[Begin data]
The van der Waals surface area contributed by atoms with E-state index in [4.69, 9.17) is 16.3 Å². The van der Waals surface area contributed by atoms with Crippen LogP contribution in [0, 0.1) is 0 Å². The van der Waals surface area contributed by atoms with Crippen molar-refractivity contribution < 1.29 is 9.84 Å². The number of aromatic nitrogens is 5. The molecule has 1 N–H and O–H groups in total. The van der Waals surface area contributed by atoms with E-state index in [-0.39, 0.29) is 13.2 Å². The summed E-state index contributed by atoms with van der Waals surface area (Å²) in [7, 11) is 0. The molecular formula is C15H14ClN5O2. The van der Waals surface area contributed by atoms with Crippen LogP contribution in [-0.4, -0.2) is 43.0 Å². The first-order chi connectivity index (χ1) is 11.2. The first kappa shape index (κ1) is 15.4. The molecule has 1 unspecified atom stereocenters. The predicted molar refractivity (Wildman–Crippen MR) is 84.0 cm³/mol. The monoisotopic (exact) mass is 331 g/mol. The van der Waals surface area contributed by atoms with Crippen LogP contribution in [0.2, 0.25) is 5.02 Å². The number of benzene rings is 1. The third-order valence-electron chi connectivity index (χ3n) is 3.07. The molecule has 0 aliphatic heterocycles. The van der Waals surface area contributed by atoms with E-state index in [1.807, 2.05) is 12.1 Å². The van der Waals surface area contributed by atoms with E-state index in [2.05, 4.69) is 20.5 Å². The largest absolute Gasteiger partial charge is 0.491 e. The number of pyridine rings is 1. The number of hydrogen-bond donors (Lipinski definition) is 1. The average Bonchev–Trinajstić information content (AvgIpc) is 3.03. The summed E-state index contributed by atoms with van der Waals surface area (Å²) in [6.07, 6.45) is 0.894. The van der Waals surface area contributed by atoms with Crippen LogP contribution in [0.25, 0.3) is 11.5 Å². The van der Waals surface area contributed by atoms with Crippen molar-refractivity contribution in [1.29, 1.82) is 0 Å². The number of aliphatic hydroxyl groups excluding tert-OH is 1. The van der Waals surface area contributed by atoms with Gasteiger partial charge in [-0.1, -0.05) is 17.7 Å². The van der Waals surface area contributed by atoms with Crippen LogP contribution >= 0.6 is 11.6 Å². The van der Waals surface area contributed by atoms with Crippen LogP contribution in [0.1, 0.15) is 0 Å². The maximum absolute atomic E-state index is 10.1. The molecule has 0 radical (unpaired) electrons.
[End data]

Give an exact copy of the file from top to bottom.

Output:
The van der Waals surface area contributed by atoms with E-state index in [4.69, 9.17) is 16.3 Å². The van der Waals surface area contributed by atoms with Crippen LogP contribution in [0, 0.1) is 0 Å². The van der Waals surface area contributed by atoms with Crippen molar-refractivity contribution < 1.29 is 9.84 Å². The number of aromatic nitrogens is 5. The molecule has 1 N–H and O–H groups in total. The van der Waals surface area contributed by atoms with E-state index in [-0.39, 0.29) is 13.2 Å². The summed E-state index contributed by atoms with van der Waals surface area (Å²) in [7, 11) is 0. The molecular formula is C15H14ClN5O2. The van der Waals surface area contributed by atoms with Crippen LogP contribution in [-0.4, -0.2) is 43.0 Å². The first-order chi connectivity index (χ1) is 11.2. The first kappa shape index (κ1) is 15.4. The molecule has 1 unspecified atom stereocenters. The predicted molar refractivity (Wildman–Crippen MR) is 84.0 cm³/mol. The monoisotopic (exact) mass is 331 g/mol. The van der Waals surface area contributed by atoms with Crippen LogP contribution in [0.2, 0.25) is 5.02 Å². The number of benzene rings is 1. The third-order valence-electron chi connectivity index (χ3n) is 3.07. The molecule has 0 aliphatic heterocycles. The van der Waals surface area contributed by atoms with E-state index in [1.807, 2.05) is 12.1 Å². The van der Waals surface area contributed by atoms with E-state index in [2.05, 4.69) is 20.5 Å². The largest absolute Gasteiger partial charge is 0.491 e. The number of pyridine rings is 1. The number of hydrogen-bond donors (Lipinski definition) is 1. The average Bonchev–Trinajstić information content (AvgIpc) is 3.03. The summed E-state index contributed by atoms with van der Waals surface area (Å²) in [6.07, 6.45) is 0.894. The van der Waals surface area contributed by atoms with Crippen LogP contribution in [0.25, 0.3) is 11.5 Å². The van der Waals surface area contributed by atoms with Crippen molar-refractivity contribution in [1.29, 1.82) is 0 Å². The number of aliphatic hydroxyl groups excluding tert-OH is 1. The van der Waals surface area contributed by atoms with Gasteiger partial charge in [-0.1, -0.05) is 17.7 Å². The van der Waals surface area contributed by atoms with Crippen LogP contribution >= 0.6 is 11.6 Å². The van der Waals surface area contributed by atoms with Crippen LogP contribution in [0.1, 0.15) is 0 Å². The maximum absolute atomic E-state index is 10.1. The molecule has 0 radical (unpaired) electrons.